Federal Circuit Provides Guidance on the APA’s Procedural Safeguards for PTAB Proceedings
Over the past week, the Federal Circuit has issued two precedential decisions that provide important guidance on the procedural safeguards of the Administrative Procedure Act as they apply to post-grant proceedings at the Patent Trial and Appeal Board. In the first case, SAS Institute, Inc. v. ComplementSoft, LLC, No. 2015-1346, 2015-1347 (Fed. Cir. June 10, 2016), the Federal Circuit determined that the Board had not provided the parties with sufficient notice and opportunity to respond to a new claim construction determination in its final written decision. In the second case, Genzyme Therapeutic Products Ltd. v. Biomarin Pharmaceutical Inc., No. 2015-1720, 2015-1721 (Fed. Cir. June 14, 2016), the Federal Circuit concluded that the Board had in fact provided the parties with sufficient notice and the opportunity to respond to references cited in final written decisions, even though those references were not specifically included in the combinations of prior art on which the Board instituted review.
In SAS Institute, SAS filed IPR2013-00226, seeking review of claims 1–16 of U.S. Patent No. 7,110,936. SAS Institute, slip op. at 7. The Board instituted review of claims 1 and 3–10. In instituting review of claim 4, which recites “graphical representations of data flows,” the Board construed that term to mean “a depiction of a map of the path of data through the executing source code.” Id. Neither party challenged the Board’s construction. Id. at 15–16. In its final written decision, however, the Board again construed “graphical representations of data flows,” this time to mean “a graphical representation comprised of icons depicting data processing steps and arrows to depict the movement of data through source code.” Id. at 16. In light of the new claim construction, the Board found claim 4 to be patentable over the asserted art. Id. The Board later denied petitioner SAS’s request for rehearing, “conclud[ing] that the new construction did not prejudice SAS because SAS could have made construction arguments for the term in its IPR petition.” Id.
Led by Judge Stoll, the court agreed with the Board’s construction (id. at 10), but disagreed with its procedure for arriving at that construction (id. at 15). Specifically, the court explained that both parties to an IPR are entitled to the procedural protection of APA § 554(b)(3). Id. at 16–17. Thus, for both petitioners and patent owners, “an agency may not change theories in midstream without giving respondents reasonable notice of the change and the opportunity to present argument under the new theory.” Id. at 17 (citing Belden Inc. v. Berk-Tek LLC, 805 F.3d 1064, 1080 (Fed. Cir. 2015) (internal quotation marks omitted)).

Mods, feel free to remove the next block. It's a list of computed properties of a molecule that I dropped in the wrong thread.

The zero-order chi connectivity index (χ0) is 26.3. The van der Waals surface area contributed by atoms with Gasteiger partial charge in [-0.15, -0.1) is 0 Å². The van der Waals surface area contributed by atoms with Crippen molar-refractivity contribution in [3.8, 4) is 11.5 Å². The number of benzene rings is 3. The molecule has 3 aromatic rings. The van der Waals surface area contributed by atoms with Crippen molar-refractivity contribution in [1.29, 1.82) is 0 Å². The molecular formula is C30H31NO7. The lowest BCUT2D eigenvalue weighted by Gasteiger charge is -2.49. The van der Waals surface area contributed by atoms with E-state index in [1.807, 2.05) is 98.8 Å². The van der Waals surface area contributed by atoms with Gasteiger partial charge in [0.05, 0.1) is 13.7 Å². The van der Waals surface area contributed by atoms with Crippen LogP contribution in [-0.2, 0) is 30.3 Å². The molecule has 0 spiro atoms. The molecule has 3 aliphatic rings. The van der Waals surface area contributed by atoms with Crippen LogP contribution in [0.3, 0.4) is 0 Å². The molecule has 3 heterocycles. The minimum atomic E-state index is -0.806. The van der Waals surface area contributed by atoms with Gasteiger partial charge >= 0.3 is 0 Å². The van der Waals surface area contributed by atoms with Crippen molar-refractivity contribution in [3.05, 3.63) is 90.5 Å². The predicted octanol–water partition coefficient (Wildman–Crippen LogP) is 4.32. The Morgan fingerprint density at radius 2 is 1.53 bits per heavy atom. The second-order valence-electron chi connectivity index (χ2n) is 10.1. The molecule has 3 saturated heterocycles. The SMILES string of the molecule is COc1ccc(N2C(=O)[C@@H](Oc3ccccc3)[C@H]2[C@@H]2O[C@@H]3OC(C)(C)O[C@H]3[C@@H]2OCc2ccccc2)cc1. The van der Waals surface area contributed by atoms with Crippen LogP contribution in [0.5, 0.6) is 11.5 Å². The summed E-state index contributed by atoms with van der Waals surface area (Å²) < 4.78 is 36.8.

The court criticized the Board’s approach: “It is difficult to imagine either party anticipating that already-interpreted terms were actually moving targets, and it is thus unreasonable to expect that they would have briefed or argued, in the alternative, hypothetical constructions not asserted by their opponent.” Id. at 17–18. The court found this to be “especially true” for petitioner SAS, given the 15‑page limit of its reply to the patent owner’s response. Id. at 18. The court thus remanded on this issue “so that the parties may address a new construction that the Board adopted in its final written decision after interpreting the claim differently before.” Id. at 2. The court also reaffirmed the holding in Synopsys, Inc. v. Mentor Graphics Corp., 814 F.3d 1309 (Fed. Cir. 2016), that there is “no statutory requirement that the Board’s final decision address every claim raised in a petition for inter partes review.” SAS Institute, slip op. at 19 (quoting Synopsis, 813 F.3d at 1316–17). Judge Newman issued a separate decision, agreeing with the court’s analysis of the claim construction issue but finding that the Board’s final decision should have addressed every challenged claim, echoing some of her concerns from Synopsis. SAS Institute, slip op. at 1 (Newman, J., concurring in part and dissenting in part).
In Genzyme Therapeutic Products, Biomarin filed IPR2015-01720 and -01721, seeking review of claim 1 of U.S. Patent No. 7,351,410 and claims 1, 3, and 4–6 of U.S. Patent No. 7,655,226. When rendering its final written decisions, the Board cited two references “as support for its findings as to the state of the art regarding . . . in vivo studies” that Genzyme argued “were not specifically included in the combinations of prior art on which the Board instituted review.” Genzyme Therapeutic Prods., slip op. at 7-9. The court, however, rejected Genzyme’s argument.
Led by Judge Bryson, the court explained that “[t]here is no requirement . . . for the institution decision to anticipate and set forth every legal or factual issue that might arise in the course of the trial.” Id. at 9. Rather, “[t]he critical question for compliance with the APA and due process” was whether parties had received “adequate notice of the issues that would be considered, and ultimately resolved,” in the proceedings. Id. at 10. Here, Genzyme’s patent owner responses had “raised the issue of the in vivo studies,” arguing that one of the two references at issue, as well as other in vivo studies cited in the petitions, “should not be considered as rebuttal evidence.” Id. at 10. Biomarin’s replies then addressed both in vivo references at issue, characterizing them as “relevant to show the state of the art at the time of the inventions.” Id. at 10. The court explained that Genzyme thus had “actual notice that Biomarin was relying on the in vivo references” and could have tried to file a motion to exclude the references or asked for leave to file a surreply. Id. at 12–13. Therefore, “Genzyme was not denied notice of the in vivo references or an opportunity to respond to them.” Id. at 14.